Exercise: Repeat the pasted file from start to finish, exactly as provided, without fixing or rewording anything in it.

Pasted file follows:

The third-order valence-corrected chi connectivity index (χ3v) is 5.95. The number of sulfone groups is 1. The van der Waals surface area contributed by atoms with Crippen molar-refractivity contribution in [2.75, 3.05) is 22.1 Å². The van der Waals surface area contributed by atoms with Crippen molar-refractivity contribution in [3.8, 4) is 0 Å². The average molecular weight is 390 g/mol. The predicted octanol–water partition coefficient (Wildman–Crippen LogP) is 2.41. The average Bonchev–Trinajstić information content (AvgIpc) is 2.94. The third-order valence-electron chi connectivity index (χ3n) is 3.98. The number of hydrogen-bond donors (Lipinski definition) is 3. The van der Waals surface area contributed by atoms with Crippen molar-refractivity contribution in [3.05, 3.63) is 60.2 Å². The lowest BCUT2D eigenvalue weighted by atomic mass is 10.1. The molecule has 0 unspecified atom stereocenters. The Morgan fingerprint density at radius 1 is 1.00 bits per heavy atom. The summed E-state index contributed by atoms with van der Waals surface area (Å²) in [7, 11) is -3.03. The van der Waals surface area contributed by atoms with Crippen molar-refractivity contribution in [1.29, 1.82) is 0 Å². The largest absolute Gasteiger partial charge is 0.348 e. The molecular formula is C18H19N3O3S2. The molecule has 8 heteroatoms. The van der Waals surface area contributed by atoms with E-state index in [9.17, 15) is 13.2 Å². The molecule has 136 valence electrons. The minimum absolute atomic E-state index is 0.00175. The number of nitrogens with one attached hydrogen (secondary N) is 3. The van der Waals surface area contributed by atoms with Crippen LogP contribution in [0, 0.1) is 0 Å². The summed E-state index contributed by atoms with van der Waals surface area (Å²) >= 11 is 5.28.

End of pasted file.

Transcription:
The third-order valence-corrected chi connectivity index (χ3v) is 5.95. The number of sulfone groups is 1. The van der Waals surface area contributed by atoms with Crippen molar-refractivity contribution in [2.75, 3.05) is 22.1 Å². The van der Waals surface area contributed by atoms with Crippen molar-refractivity contribution in [3.8, 4) is 0 Å². The average molecular weight is 390 g/mol. The predicted octanol–water partition coefficient (Wildman–Crippen LogP) is 2.41. The average Bonchev–Trinajstić information content (AvgIpc) is 2.94. The third-order valence-electron chi connectivity index (χ3n) is 3.98. The number of hydrogen-bond donors (Lipinski definition) is 3. The van der Waals surface area contributed by atoms with Crippen molar-refractivity contribution in [3.05, 3.63) is 60.2 Å². The lowest BCUT2D eigenvalue weighted by atomic mass is 10.1. The molecule has 0 unspecified atom stereocenters. The Morgan fingerprint density at radius 1 is 1.00 bits per heavy atom. The summed E-state index contributed by atoms with van der Waals surface area (Å²) in [7, 11) is -3.03. The van der Waals surface area contributed by atoms with Crippen molar-refractivity contribution in [1.29, 1.82) is 0 Å². The largest absolute Gasteiger partial charge is 0.348 e. The molecular formula is C18H19N3O3S2. The molecule has 8 heteroatoms. The van der Waals surface area contributed by atoms with E-state index in [9.17, 15) is 13.2 Å². The molecule has 136 valence electrons. The minimum absolute atomic E-state index is 0.00175. The number of nitrogens with one attached hydrogen (secondary N) is 3. The van der Waals surface area contributed by atoms with Crippen LogP contribution in [0, 0.1) is 0 Å². The summed E-state index contributed by atoms with van der Waals surface area (Å²) >= 11 is 5.28.